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Five years since the Painted Hall re-opened: showcasing the power of heritage


Fri 22 Mar 24

The Painted Hall is one of Britain’s greatest architectural and artistic treasures, a magnificent awe-inspiring space at the heart of the Old Royal Naval College in Greenwich. Since it’s re-opening five years ago, it has made a significant contribution to enjoyment, education and enterprise. 

This March, the Old Royal Naval College is celebrating five years since the Painted Hall reopened after a £8.5 million award-winning and pioneering conservation project between 2016-2019, which saw the Painted Hall restored to its full glory. The major transformation project also included full refurbishment of the King William Undercroft below, which now houses a vibrant public space with a shop, café and gallery.  

The conservation project also made the Painted Hall more accessible, through the explanation and interpretation of the artwork for a broad and diverse audience to enjoy the significance and beauty of the hall and physically accessible through the installation of two lifts for wheelchair users and visitors with limited mobility.  

The transformational project was made possible through lead support from the National Lottery Heritage Fund and the Department for Culture, Media and Sport, as well as several major charitable foundations and hundreds of members of the public from across the world. 

Thanks to this conservation project, an extraordinary discovery was made, the Tudor remains of the Greenwich Palace, where Henry VIII and Elizabeth I were born. These building remains are incorporated into the design, giving visitors an opportunity to look at Tudor archaeology and the remains of palace bee-boles, unusual niches thought to be where beehives were kept during winter. 

Archaeologists document the Tudor finds beneath the Painted Hall shortly after their excavation. August 2017.

The Painted Hall has won 11 industry-leading awards celebrating excellence, including in 2019, Restoration or Conservation Project of the Year at the Museum + Heritage Awards – a true testament to the exemplar and specialist work led by Hugh Broughton Architects and Surveyor of the Fabric, Martin Ashley Architects, alongside Conservation specialists, Paine & Stewart and a passionate and dedicated team of staff and volunteers.  

Since March 2019, the Painted Hall and King William Undercroft has welcomed over 815,000 visitors, some of whom have joined guided tours and others have visited the art installations of Luke Jerram’s Gaia and Museum of the Moon and Paul Cocksedge’s Coalescence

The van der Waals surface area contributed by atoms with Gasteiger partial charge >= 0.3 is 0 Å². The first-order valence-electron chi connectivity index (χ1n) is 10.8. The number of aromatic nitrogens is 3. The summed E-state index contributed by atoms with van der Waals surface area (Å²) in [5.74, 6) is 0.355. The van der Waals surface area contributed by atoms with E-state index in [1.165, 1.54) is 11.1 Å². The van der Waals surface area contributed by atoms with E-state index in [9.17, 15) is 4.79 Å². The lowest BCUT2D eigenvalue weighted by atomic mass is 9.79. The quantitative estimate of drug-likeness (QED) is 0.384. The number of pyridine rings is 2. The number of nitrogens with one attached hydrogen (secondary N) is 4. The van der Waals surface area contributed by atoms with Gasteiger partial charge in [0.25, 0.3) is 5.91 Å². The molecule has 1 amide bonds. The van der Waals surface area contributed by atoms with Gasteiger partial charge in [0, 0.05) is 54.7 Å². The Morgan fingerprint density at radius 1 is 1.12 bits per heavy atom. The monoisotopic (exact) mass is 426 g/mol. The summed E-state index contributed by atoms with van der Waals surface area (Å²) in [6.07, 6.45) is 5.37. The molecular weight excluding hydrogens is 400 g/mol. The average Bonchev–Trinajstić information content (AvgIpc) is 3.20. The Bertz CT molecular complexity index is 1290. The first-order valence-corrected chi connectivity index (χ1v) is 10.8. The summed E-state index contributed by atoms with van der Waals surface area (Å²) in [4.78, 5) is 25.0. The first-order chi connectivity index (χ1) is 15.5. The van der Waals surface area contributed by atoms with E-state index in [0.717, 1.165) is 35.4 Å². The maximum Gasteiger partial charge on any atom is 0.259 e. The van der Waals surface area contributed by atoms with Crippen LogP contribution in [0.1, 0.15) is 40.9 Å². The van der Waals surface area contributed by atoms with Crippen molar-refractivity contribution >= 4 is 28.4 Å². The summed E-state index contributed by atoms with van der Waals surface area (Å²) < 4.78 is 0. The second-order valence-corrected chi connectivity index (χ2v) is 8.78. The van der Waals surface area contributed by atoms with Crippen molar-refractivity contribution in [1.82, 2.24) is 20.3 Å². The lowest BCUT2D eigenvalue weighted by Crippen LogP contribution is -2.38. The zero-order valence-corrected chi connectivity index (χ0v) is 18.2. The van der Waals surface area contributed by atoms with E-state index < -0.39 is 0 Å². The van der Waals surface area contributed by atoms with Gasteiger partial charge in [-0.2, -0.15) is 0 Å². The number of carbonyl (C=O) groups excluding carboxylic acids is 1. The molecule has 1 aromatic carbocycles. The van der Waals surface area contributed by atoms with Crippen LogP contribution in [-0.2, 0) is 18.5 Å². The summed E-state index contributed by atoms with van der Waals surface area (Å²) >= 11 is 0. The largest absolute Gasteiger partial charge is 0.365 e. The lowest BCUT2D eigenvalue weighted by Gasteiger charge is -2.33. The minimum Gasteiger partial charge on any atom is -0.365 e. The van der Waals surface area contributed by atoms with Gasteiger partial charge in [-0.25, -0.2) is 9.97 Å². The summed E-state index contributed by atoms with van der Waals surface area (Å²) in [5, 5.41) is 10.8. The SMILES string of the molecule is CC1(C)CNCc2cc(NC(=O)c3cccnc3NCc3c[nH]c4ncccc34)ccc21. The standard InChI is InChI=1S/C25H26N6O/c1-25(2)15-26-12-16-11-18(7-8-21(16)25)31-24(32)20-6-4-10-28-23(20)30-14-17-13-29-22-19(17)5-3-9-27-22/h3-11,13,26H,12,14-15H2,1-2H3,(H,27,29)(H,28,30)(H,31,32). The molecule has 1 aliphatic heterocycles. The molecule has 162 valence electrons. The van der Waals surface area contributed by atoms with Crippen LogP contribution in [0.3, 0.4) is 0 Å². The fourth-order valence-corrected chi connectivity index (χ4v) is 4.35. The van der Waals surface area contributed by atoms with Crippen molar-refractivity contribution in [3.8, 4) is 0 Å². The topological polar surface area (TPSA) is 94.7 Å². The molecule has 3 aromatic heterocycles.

Museum of the Moon at the Old Royal Naval College. December 2023. Photo credits: Annabel Moeller

In 2020, the Old Royal Naval College won Gold in the Large Visitor Attraction of the Year category at the VisitEngland Awards for Excellence, and in 2021 it won Tiqets Best Museum of the Year, UK & Ireland. More recently we have also won Best Guided Tours and  Best Historical Venue from London for Groups. 

Throughout the pandemic of 2020, when the site was closed for much of the year, the Painted Hall was still able to accommodate some photo and film projects, hosted in and around the Hall. We introduced a virtual tour that was nominated for a TimeOut award and recorded a virtual performance of Phillis in London, from acclaimed playwright, Ade Solanke. 

Tour guides have delivered approximately 10,000 Painted Hall Talks, bringing to life the stories of the colourful cast of characters on the ceiling, from Greek gods and goddesses to scientific pioneers and royal icons. Volunteers have dedicated over 34,000 hours welcoming visitors. 

The Painted Hall has been enlivened with many events over the past five years, some as part of the public programme and many through private hire – from major art shows, theatre, music concerts, over 7,000 children school visits, over 2,800 families for storytelling events, and ESOL (English for Speakers of Other Languages) community activities to corporate events and weddings.  

‘A Modern Regency’, wedding photoshoot. Photo credits: Jeff Oliver.

Each event, big or small, has encouraged a significant and diverse number of people to engage with art and culture and has provided the Old Royal Naval College with vital funding for heritage projects. 

The Painted Hall is enjoyed by a global film and TV audience, people who have never experienced the hall in person but know its grand iconic painted interiors as a location for films such as the recent Oscar-nominated Napoleon and TV shows like The Crown and Bridgerton. In many productions the historical essence is largely unaltered and increasingly becoming recognisable to those ‘in the know’. 

Matthew Mees, Chief Executive, Old Royal Naval College, said; “The Painted Hall is the jewel in our crown for many reasons. The one reason the trustees, staff and volunteers and I are most proud of is the contribution we have made to people’s lives providing exceptional moments for people who visit this incredible hall from across the world. Moreover, it has created a sense of pride and brought people together with countless opportunities for learning, enjoyment of one of the most beautiful spaces in London and provided a real feeling of wellbeing for many.”

The year 2022–2023 was full of success for the Old Royal Naval College. The Nelson Room, located through the Painted Hall, with an imposing roof lantern, monumental stonework and marble floor was fully restored with new interpretation installed. This careful specialist attention was made possible through generous philanthropic support. The year saw over 733,000 visitors to the buildings and grounds of the site, including 50,000 people to see Museum of the Moon exhibition in the Painted Hall. For highlights of the past year, read our latest annual review here.